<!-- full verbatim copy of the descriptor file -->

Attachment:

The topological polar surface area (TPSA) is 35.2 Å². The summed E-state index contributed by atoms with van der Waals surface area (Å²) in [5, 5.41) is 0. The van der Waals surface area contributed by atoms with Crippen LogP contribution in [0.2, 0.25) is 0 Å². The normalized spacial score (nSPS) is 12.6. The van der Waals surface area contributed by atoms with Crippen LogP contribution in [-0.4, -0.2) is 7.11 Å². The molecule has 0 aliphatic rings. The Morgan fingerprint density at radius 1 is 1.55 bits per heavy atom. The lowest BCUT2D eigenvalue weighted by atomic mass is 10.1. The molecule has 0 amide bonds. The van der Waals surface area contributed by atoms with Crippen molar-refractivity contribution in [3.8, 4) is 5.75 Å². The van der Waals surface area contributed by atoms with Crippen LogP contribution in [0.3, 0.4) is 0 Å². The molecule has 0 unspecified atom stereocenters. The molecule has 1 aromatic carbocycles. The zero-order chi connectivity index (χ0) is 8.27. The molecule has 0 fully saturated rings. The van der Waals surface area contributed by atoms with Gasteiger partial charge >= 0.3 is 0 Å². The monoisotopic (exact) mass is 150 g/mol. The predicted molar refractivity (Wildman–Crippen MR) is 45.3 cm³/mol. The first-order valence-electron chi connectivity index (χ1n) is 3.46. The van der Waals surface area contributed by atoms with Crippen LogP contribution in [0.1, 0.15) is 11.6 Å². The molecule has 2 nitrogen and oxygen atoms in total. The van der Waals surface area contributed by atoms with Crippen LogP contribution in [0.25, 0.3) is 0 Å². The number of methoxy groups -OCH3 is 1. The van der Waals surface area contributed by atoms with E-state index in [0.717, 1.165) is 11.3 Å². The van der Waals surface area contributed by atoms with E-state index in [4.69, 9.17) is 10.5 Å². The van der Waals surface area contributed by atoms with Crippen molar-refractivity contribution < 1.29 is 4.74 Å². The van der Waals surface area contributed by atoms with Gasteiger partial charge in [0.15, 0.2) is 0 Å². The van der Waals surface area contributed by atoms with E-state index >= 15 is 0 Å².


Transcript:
The topological polar surface area (TPSA) is 35.2 Å². The summed E-state index contributed by atoms with van der Waals surface area (Å²) in [5, 5.41) is 0. The van der Waals surface area contributed by atoms with Crippen LogP contribution in [0.2, 0.25) is 0 Å². The normalized spacial score (nSPS) is 12.6. The van der Waals surface area contributed by atoms with Crippen LogP contribution in [-0.4, -0.2) is 7.11 Å². The molecule has 0 aliphatic rings. The Morgan fingerprint density at radius 1 is 1.55 bits per heavy atom. The lowest BCUT2D eigenvalue weighted by atomic mass is 10.1. The molecule has 0 amide bonds. The van der Waals surface area contributed by atoms with Crippen molar-refractivity contribution in [3.8, 4) is 5.75 Å². The van der Waals surface area contributed by atoms with Crippen LogP contribution in [0.3, 0.4) is 0 Å². The molecule has 0 unspecified atom stereocenters. The molecule has 1 aromatic carbocycles. The zero-order chi connectivity index (χ0) is 8.27. The molecule has 0 fully saturated rings. The van der Waals surface area contributed by atoms with Gasteiger partial charge >= 0.3 is 0 Å². The monoisotopic (exact) mass is 150 g/mol. The predicted molar refractivity (Wildman–Crippen MR) is 45.3 cm³/mol. The first-order valence-electron chi connectivity index (χ1n) is 3.46. The van der Waals surface area contributed by atoms with Crippen LogP contribution in [0.1, 0.15) is 11.6 Å². The molecule has 2 nitrogen and oxygen atoms in total. The van der Waals surface area contributed by atoms with Crippen LogP contribution in [0.25, 0.3) is 0 Å². The number of methoxy groups -OCH3 is 1. The van der Waals surface area contributed by atoms with E-state index in [0.717, 1.165) is 11.3 Å². The van der Waals surface area contributed by atoms with E-state index in [4.69, 9.17) is 10.5 Å². The van der Waals surface area contributed by atoms with Crippen molar-refractivity contribution < 1.29 is 4.74 Å². The van der Waals surface area contributed by atoms with Gasteiger partial charge in [0.15, 0.2) is 0 Å². The van der Waals surface area contributed by atoms with E-state index >= 15 is 0 Å².